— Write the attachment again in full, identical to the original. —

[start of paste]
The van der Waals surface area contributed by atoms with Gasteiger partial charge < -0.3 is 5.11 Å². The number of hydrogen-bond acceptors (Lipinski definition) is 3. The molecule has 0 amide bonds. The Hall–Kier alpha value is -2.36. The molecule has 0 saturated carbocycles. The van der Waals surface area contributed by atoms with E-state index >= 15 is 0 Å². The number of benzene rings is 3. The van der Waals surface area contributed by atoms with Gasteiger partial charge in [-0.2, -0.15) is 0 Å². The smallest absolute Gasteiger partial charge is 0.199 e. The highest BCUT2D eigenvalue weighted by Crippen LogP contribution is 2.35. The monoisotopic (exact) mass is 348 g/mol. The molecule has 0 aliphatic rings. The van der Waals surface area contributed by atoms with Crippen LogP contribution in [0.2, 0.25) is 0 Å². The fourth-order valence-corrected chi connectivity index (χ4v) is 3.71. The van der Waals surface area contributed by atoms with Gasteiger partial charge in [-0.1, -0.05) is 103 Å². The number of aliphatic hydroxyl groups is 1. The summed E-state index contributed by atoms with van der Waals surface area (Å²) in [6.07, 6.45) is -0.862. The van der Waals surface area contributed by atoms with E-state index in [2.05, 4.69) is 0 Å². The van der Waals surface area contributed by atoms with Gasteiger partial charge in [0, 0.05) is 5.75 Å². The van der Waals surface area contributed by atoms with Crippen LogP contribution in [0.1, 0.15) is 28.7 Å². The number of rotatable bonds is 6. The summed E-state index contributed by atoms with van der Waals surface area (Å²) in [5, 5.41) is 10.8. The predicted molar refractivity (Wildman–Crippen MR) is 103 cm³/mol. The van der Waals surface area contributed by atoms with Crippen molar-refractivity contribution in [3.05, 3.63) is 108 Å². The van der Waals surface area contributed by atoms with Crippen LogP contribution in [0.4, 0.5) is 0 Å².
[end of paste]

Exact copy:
The van der Waals surface area contributed by atoms with Gasteiger partial charge < -0.3 is 5.11 Å². The number of hydrogen-bond acceptors (Lipinski definition) is 3. The molecule has 0 amide bonds. The Hall–Kier alpha value is -2.36. The molecule has 0 saturated carbocycles. The van der Waals surface area contributed by atoms with E-state index >= 15 is 0 Å². The number of benzene rings is 3. The van der Waals surface area contributed by atoms with Gasteiger partial charge in [-0.2, -0.15) is 0 Å². The smallest absolute Gasteiger partial charge is 0.199 e. The highest BCUT2D eigenvalue weighted by Crippen LogP contribution is 2.35. The monoisotopic (exact) mass is 348 g/mol. The molecule has 0 aliphatic rings. The van der Waals surface area contributed by atoms with Crippen LogP contribution in [0.2, 0.25) is 0 Å². The fourth-order valence-corrected chi connectivity index (χ4v) is 3.71. The van der Waals surface area contributed by atoms with Gasteiger partial charge in [-0.1, -0.05) is 103 Å². The number of aliphatic hydroxyl groups is 1. The summed E-state index contributed by atoms with van der Waals surface area (Å²) in [6.07, 6.45) is -0.862. The van der Waals surface area contributed by atoms with E-state index in [2.05, 4.69) is 0 Å². The van der Waals surface area contributed by atoms with Gasteiger partial charge in [0, 0.05) is 5.75 Å². The van der Waals surface area contributed by atoms with Crippen LogP contribution in [0.1, 0.15) is 28.7 Å². The number of rotatable bonds is 6. The summed E-state index contributed by atoms with van der Waals surface area (Å²) in [5, 5.41) is 10.8. The predicted molar refractivity (Wildman–Crippen MR) is 103 cm³/mol. The van der Waals surface area contributed by atoms with Crippen molar-refractivity contribution in [3.05, 3.63) is 108 Å². The van der Waals surface area contributed by atoms with Crippen LogP contribution in [0.4, 0.5) is 0 Å².